Another fundamental question concerns the timing of the SPA impact. Because the Apollo samples were collected by human explorers in the field, their context is relatively well understood. Laboratory analyses and other techniques such as crater counting using remote sensing data have allowed planetary scientists to derive a rough chronology for the formation of many of the large basins on the lunar nearside, including Imbrium, Serenitatis, and Nectaris. This chronology, in turn, was extended (with some adjustments) to the other terrestrial planets and even the outer solar system. SPA is so large that it must have been formed by a large impactor, which means we can infer two things. First, SPA was probably one of the first basins to form on the lunar surface. Second, SPA probably formed early in the history of the Solar System, when large-scale planetesimals were commonplace. The early Solar System was a bit of a shooting gallery, so much so that lunar scientists now think that the impact of a Mars-sized planetesimal on early Earth was what formed the Moon in the first place! The impactor which formed SPA wasn't Mars-sized, but was larger than than the impactors which formed the other major lunar basins.

Many of the radiometric age dates from Apollo samples determined for major basins on the lunar nearside cluster at about 3.85 billion years old, which has led some lunar scientists to propose the "Lunar Cataclysm" hypothesis. According to this theory, most of the great lunar basins formed between about 3.9 and 3.8 billion years ago as part of a mass influx of material from somewhere else in the solar system, possibly related to the formation of Neptune and Uranus. The other school of thought is that the major basins simply repesent the tail-end of a nearly continuous bombardment, starting with the formation of the Earth-Moon system, and continuing until about 3.75 billion years ago.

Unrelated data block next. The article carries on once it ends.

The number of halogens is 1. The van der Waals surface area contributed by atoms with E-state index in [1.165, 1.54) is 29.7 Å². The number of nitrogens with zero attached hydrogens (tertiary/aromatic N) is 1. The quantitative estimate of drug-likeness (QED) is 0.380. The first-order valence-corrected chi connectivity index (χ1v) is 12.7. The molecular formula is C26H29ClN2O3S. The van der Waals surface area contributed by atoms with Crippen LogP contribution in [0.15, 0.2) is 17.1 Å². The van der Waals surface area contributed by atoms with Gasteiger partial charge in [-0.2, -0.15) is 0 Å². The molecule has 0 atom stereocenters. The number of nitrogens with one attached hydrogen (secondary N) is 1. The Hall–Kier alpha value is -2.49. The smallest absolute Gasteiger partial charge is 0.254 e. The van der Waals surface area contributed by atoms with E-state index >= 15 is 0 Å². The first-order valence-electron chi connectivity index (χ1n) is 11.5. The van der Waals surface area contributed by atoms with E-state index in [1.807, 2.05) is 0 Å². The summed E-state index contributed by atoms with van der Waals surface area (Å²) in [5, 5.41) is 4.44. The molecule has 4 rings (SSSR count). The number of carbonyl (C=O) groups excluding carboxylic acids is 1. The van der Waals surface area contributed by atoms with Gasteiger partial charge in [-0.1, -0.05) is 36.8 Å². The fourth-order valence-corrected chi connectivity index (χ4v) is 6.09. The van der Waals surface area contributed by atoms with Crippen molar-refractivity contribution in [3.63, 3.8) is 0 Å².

Answering this important question requires samples and fieldwork within the South Pole-Aitken basin itself, with profound ramifications for science. If SPA really formed as part of a cataclysmic bombardment contemporaneously with the other lunar basins, it would force planetary scientists to reevaluate what is currently thought about the geologic histories of the other terrestrial planets, such as Mars and Mercury. However, just saying "sampling and fieldwork is required" really oversimplifies the challenge. The geology of SPA is anything but simple. Numerous impacts have scarred the surface of SPA - even other impact basins. Distinguishing samples from the smaller impacts within SPA and the formation of SPA itself will be a major challenge, requiring sample collection from numerous localities identified using remotely-sensed data from LRO and other lunar missions within SPA, coupled with years of fieldwork. In other words, it is the perfect sort of lengthy investigation enabled by a permanent lunar base. Several of the notional design reference potential human exploration sites selected by NASA's Project Constellation as areas of intense study by NASA's Lunar Reconnaissance Orbiter are near or within SPA. Future human exploration will settle this important scientific question!

For more information, read:
The Crazy Mixed-Up Lunar Crust, Planetary Science Research Discoveries.
Uranus, Neptune and the Mountains of the Moon, Planetary Science Research Discoveries.
Lunar Meteorites and the Lunar Cataclysm, Planetary Science Research Discoveries.